We previously looked at how to perform agile estimation, we also dipped into the cone of uncertaintyand explained how it is used in the development lifecycle (and the weather in our intro to agile estimation).
To quickly recap, the cone of uncertainty tells us that over time our estimates become better and more accurate (but never perfect!). Estimates at the start of a project can be off by a factor of 4, an original project duration of 1 year could in reality be anywhere from 3 months to 4 years. Understandably this is a pretty difficult idea to work with when communicating with your business, as other departments will have work to do around this estimation (think training events, PR, advertising).
The cone of uncertainty tells us that our estimates will get better over time, as a result of a number of factors:
- More information becomes available
- The product begins to take shape, we get a better perspective on functionality
- The team has had time to gel and work together
As we have already discovered, our estimations are never perfect even towards the end of a project, they just get better over time as more information becomes available. However we can introduce more accuracy into the cone of uncertainty by adding some reality to your estimation.
You should already be re-estimating at the end of each sprint, and as we work through our sprints our estimations are becoming more accurate as more information comes to light. As mentioned before we are also getting a better idea of the teams productivity as they work together over longer periods of time.
During this process there are some important metrics that can be collected to facilitate more accurate agile estimation. (The metrics are the data points to collect during each iteration of our project)
Product backlog size
The size of the backlog at the start of the iteration. This reflects all items that are left to complete the project. This will fluctuate throughout the life cycle of the project, as the development team will complete work, things may be added or removed.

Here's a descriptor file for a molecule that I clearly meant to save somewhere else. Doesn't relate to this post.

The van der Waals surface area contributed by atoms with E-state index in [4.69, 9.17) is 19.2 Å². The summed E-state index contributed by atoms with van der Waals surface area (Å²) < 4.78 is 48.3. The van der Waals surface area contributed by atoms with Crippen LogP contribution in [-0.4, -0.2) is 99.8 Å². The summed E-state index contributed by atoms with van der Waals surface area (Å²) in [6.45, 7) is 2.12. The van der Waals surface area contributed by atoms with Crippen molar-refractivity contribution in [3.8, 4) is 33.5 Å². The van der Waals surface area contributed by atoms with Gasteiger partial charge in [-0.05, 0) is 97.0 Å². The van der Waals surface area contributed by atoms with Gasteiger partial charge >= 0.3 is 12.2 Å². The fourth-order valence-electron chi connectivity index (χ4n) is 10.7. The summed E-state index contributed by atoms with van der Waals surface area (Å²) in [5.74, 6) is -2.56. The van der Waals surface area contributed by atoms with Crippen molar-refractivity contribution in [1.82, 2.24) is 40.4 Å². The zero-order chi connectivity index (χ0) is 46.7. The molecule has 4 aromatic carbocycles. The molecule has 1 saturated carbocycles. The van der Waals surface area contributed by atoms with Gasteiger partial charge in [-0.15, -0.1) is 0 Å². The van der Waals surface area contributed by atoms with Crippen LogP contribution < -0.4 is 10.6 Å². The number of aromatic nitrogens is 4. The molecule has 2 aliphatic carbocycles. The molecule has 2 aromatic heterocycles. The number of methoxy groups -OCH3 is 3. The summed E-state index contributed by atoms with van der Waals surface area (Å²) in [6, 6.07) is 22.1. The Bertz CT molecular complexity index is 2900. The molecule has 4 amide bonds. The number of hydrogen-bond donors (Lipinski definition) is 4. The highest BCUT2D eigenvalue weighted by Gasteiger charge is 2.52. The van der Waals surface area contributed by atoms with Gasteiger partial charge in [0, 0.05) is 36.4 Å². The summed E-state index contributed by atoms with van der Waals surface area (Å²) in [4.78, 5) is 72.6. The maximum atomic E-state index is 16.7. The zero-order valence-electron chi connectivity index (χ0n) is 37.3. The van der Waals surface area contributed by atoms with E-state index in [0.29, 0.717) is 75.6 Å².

Committed backlog items
At the start of each sprint the development team will select items from the backlog to complete during the sprint (sometimes based on priority, sometimes led by product managers).
Backlog items completed
The number of items from the backlog that have been completed during the last sprint. This gives us an idea of how the development progressed.
The fluctuations in the team velocity as the project progresses.
Items added to backlog
How many new items have been added to the backlog. This is not the number of items added to an ongoing iteration (you shouldn’t be doing that) rather the items added to the product backlog during the iteration or at the point where the iteration was completed.
Items removed from the backlog
Typically removed because the product owners of developers decide they are no longer required.
Number of bugs added
The number of bugs added to the backlog during each iteration.
Lets apply some values to the above data points to start to get an idea of what this will look like:
Lets assume we have just started a new project and we have just finished our 1st sprint. Our backlog had 100 pointsworth of work at the start. The team committed to completing 10 items during this 1st sprint but only completed 7. As this is the first sprint, the team velocity will be the same as the items completed number (7).
We also added the number of additional items that were added during sprint 1, and the number of bugs introduced to the backlog by the developers. As this is the 1st sprint, our number of items removed from the backlog is likely to be 0, at least until further sprints when the project begins to mature.
TheSprint estimate to completionvalue tells us how many sprints we need to complete in order to finish the current backlog. We get this value by dividing the size of the product backlog by the team velocity.
We started our 1st sprint with 100 items in the backlog, the team completed 7, bringing the backlog size down to 93, but in the process 5 items were added and we introduced 1 bug (Total backlog size 99). Now we can divide this number by the velocity99/7=14.1429.